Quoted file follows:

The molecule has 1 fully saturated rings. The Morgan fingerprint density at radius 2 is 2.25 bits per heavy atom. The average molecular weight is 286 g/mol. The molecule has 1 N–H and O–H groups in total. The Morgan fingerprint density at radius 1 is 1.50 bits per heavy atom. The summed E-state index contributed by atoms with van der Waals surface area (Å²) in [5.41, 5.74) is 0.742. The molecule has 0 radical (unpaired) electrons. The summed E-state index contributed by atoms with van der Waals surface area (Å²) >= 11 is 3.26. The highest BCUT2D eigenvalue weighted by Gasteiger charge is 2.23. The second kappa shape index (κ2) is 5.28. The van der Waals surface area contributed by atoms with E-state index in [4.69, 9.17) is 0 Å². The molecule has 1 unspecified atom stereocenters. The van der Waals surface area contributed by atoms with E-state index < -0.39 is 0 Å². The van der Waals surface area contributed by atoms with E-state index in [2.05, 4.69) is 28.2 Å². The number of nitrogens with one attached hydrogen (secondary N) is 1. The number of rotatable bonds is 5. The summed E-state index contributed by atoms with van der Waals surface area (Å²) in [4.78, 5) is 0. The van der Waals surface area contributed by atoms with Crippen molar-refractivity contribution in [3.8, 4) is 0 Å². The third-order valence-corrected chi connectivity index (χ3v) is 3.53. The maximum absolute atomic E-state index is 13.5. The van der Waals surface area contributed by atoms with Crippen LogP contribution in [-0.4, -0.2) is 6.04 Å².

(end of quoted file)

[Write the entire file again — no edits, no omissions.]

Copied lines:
The molecule has 1 fully saturated rings. The Morgan fingerprint density at radius 2 is 2.25 bits per heavy atom. The average molecular weight is 286 g/mol. The molecule has 1 N–H and O–H groups in total. The Morgan fingerprint density at radius 1 is 1.50 bits per heavy atom. The summed E-state index contributed by atoms with van der Waals surface area (Å²) in [5.41, 5.74) is 0.742. The molecule has 0 radical (unpaired) electrons. The summed E-state index contributed by atoms with van der Waals surface area (Å²) >= 11 is 3.26. The highest BCUT2D eigenvalue weighted by Gasteiger charge is 2.23. The second kappa shape index (κ2) is 5.28. The van der Waals surface area contributed by atoms with E-state index in [4.69, 9.17) is 0 Å². The molecule has 1 unspecified atom stereocenters. The van der Waals surface area contributed by atoms with E-state index < -0.39 is 0 Å². The van der Waals surface area contributed by atoms with E-state index in [2.05, 4.69) is 28.2 Å². The number of nitrogens with one attached hydrogen (secondary N) is 1. The number of rotatable bonds is 5. The summed E-state index contributed by atoms with van der Waals surface area (Å²) in [4.78, 5) is 0. The van der Waals surface area contributed by atoms with Crippen molar-refractivity contribution in [3.8, 4) is 0 Å². The third-order valence-corrected chi connectivity index (χ3v) is 3.53. The maximum absolute atomic E-state index is 13.5. The van der Waals surface area contributed by atoms with Crippen LogP contribution in [-0.4, -0.2) is 6.04 Å².